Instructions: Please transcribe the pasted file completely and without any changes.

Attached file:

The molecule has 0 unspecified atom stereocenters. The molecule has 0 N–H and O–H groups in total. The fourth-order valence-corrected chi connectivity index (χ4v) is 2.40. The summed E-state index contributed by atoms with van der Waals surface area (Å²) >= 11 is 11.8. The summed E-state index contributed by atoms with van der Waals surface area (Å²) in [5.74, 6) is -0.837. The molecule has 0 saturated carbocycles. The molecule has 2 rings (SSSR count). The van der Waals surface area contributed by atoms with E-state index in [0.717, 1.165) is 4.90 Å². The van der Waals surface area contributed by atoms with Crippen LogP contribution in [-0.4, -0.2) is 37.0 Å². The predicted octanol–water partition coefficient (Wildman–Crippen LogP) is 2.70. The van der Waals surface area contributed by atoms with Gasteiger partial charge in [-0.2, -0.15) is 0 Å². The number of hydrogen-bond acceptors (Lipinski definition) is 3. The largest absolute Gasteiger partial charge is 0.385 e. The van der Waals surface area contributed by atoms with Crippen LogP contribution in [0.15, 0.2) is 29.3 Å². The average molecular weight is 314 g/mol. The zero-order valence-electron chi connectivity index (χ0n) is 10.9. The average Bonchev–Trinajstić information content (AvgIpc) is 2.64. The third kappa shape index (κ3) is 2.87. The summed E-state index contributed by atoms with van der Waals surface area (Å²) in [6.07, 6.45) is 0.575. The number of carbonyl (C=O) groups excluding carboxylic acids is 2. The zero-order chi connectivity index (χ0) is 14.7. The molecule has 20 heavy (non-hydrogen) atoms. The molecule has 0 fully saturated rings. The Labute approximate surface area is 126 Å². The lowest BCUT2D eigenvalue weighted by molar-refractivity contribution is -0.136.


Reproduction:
The molecule has 0 unspecified atom stereocenters. The molecule has 0 N–H and O–H groups in total. The fourth-order valence-corrected chi connectivity index (χ4v) is 2.40. The summed E-state index contributed by atoms with van der Waals surface area (Å²) >= 11 is 11.8. The summed E-state index contributed by atoms with van der Waals surface area (Å²) in [5.74, 6) is -0.837. The molecule has 0 saturated carbocycles. The molecule has 2 rings (SSSR count). The van der Waals surface area contributed by atoms with E-state index in [0.717, 1.165) is 4.90 Å². The van der Waals surface area contributed by atoms with Crippen LogP contribution in [-0.4, -0.2) is 37.0 Å². The predicted octanol–water partition coefficient (Wildman–Crippen LogP) is 2.70. The van der Waals surface area contributed by atoms with Gasteiger partial charge in [-0.2, -0.15) is 0 Å². The number of hydrogen-bond acceptors (Lipinski definition) is 3. The largest absolute Gasteiger partial charge is 0.385 e. The van der Waals surface area contributed by atoms with Crippen LogP contribution in [0.15, 0.2) is 29.3 Å². The average molecular weight is 314 g/mol. The zero-order valence-electron chi connectivity index (χ0n) is 10.9. The average Bonchev–Trinajstić information content (AvgIpc) is 2.64. The third kappa shape index (κ3) is 2.87. The summed E-state index contributed by atoms with van der Waals surface area (Å²) in [6.07, 6.45) is 0.575. The number of carbonyl (C=O) groups excluding carboxylic acids is 2. The zero-order chi connectivity index (χ0) is 14.7. The molecule has 20 heavy (non-hydrogen) atoms. The molecule has 0 fully saturated rings. The Labute approximate surface area is 126 Å². The lowest BCUT2D eigenvalue weighted by molar-refractivity contribution is -0.136.